Consumer prices fell slightly in December, with and other cryptocurrencies holding their ground in hopes of smaller interest rate hikes from the Federal Reserve.
The Bureau of Labor and Statistics said Thursday its Consumer Price Index (CPI) rose 6.5% in the 12 months through December, a decrease from 7.1% in November. Analysts expected the index, which tracks price movements across a broad range of goods and services, to show inflation slowed to 6.5% on a year-over-year basis.
rose 5% as well to $1,401 and other altcoins, such as Cardano and Polkadot, rose upwards of 3.8%.
Major stock indexes also reacted favorably to the report, a concerning sign of similarity between crypto and traditional markets, said Laguna Labs chief executive Stefan Rust.
“It is a worrying trend to see Bitcoin moving in lockstep with traditional financial indicators and stock markets,” he said. “As we know, Bitcoin was founded to be an alternative financial system to Wall Street, and it feels as though we may be losing our way.”
The pace of inflation on a month-to-month basis showed prices declined 0.1% in December, after rising 0.1% in November, and 0.4% in October. The decrease was partly attributed to a month-to-month decline in the price of gasoline and fuel oil, which fell 9.4% and 16.6%, respectively.
Core CPI, a measure of inflation that excludes volatile food and energy prices, ticked up slightly by 0.3% in December to 5.7% year-over-year, in line with analyst expectations.
The annual rate of inflation has fallen steadily since it peaked at 9.1% in June of last year, which was the index’s largest 12-month in 40 years. However, inflation remains far above the Fed’s target of 2% annually.
To bring soaring prices under control, the Fed raised its benchmark interest rate seven times last year from near zero to between 4.25% and 4.5%. By raising interest rates, the Fed makes it more expensive for businesses and consumers to borrow, thus cooling down the economy.
As interest rates rise, investors typically flee riskier assets like equities and crypto for the guaranteed returns offered by more conservative assets like U.S. Treasury Bills, with so-called risk-free returns because of the government’s backing.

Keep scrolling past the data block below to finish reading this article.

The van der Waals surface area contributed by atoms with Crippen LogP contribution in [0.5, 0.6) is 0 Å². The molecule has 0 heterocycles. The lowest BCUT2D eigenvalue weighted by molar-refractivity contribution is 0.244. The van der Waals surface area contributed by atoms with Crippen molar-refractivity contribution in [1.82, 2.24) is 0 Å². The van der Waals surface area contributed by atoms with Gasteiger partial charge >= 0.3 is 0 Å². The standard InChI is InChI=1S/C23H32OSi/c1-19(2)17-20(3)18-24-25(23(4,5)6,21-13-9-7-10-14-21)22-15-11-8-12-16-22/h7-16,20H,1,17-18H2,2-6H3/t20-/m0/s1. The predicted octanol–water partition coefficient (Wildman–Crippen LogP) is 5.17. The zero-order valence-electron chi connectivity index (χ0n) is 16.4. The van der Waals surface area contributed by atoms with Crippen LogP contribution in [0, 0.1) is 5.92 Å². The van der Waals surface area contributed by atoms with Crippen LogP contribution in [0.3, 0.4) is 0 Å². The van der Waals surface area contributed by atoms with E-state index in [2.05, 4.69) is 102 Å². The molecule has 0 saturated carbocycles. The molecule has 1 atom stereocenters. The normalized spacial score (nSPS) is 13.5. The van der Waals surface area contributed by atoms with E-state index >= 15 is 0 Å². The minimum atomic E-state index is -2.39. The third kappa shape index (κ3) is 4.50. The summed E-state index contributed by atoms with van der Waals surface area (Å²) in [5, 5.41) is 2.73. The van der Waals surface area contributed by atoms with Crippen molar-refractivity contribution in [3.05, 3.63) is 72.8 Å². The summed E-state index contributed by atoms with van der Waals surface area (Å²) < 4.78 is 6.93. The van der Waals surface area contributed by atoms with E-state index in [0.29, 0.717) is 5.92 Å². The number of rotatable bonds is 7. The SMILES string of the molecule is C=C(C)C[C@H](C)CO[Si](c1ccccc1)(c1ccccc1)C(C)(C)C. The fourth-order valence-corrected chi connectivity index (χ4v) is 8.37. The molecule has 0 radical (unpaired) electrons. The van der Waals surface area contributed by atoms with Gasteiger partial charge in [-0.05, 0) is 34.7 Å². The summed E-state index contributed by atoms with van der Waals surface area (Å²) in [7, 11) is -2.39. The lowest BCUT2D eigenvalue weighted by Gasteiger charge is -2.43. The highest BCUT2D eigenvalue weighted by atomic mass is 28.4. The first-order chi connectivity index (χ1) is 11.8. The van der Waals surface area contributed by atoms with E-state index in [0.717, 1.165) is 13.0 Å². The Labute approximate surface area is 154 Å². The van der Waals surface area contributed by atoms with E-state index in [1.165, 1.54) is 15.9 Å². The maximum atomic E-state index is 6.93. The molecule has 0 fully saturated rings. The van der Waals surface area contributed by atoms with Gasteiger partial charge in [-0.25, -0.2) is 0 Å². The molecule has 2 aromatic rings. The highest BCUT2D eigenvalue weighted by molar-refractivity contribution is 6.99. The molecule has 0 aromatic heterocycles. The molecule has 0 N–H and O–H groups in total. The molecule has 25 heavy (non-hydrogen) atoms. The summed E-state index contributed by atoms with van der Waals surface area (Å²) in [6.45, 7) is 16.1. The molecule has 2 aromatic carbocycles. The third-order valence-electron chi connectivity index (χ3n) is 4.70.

After raising interest rates by 75 basis points for four consecutive policy meetings, the U.S. central bank showed signs of letting off the gas in December when it delivered a rate hike of 50 basis points.
February rates rise expected
Thursday’s inflation report will likely factor into the central bank’s next policy meeting in February, where it’s expected that the Fed will raise rates again. But the Fed takes into consideration other economic factors as well, such as the strength of the U.S. labor market, when making decisions.
The Fed has essentially walked a tightrope as it aims to wrangle in a decades-high bout of inflation. By acting too timidly, inflation could become entrenched in the financial system, but if the Fed raises rates too aggressively, it could tip the economy into a recession.
However, analysts are more convinced the Fed will continue its softer approach to rate hikes after Thursday’s CPI report. The chance of the Fed raising rates by a quarter of a percentage point compared to half a percentage point rose slightly to 77% from 76% the day prior, according to the CME FedWatch tool.
At an event hosted by Sweden’s central bank, the Sveriges Riksbank, Fed Chairman Jerome Powell acknowledged rate hikes are painful but said they are critical to maintaining the economy’s long term health, according to CNN Business.
“Price stability is the bedrock of a healthy economy and provides the public with immeasurable benefits over time,” he said. “But restoring price stability when inflation is high can require measures that are not popular in the short term.”
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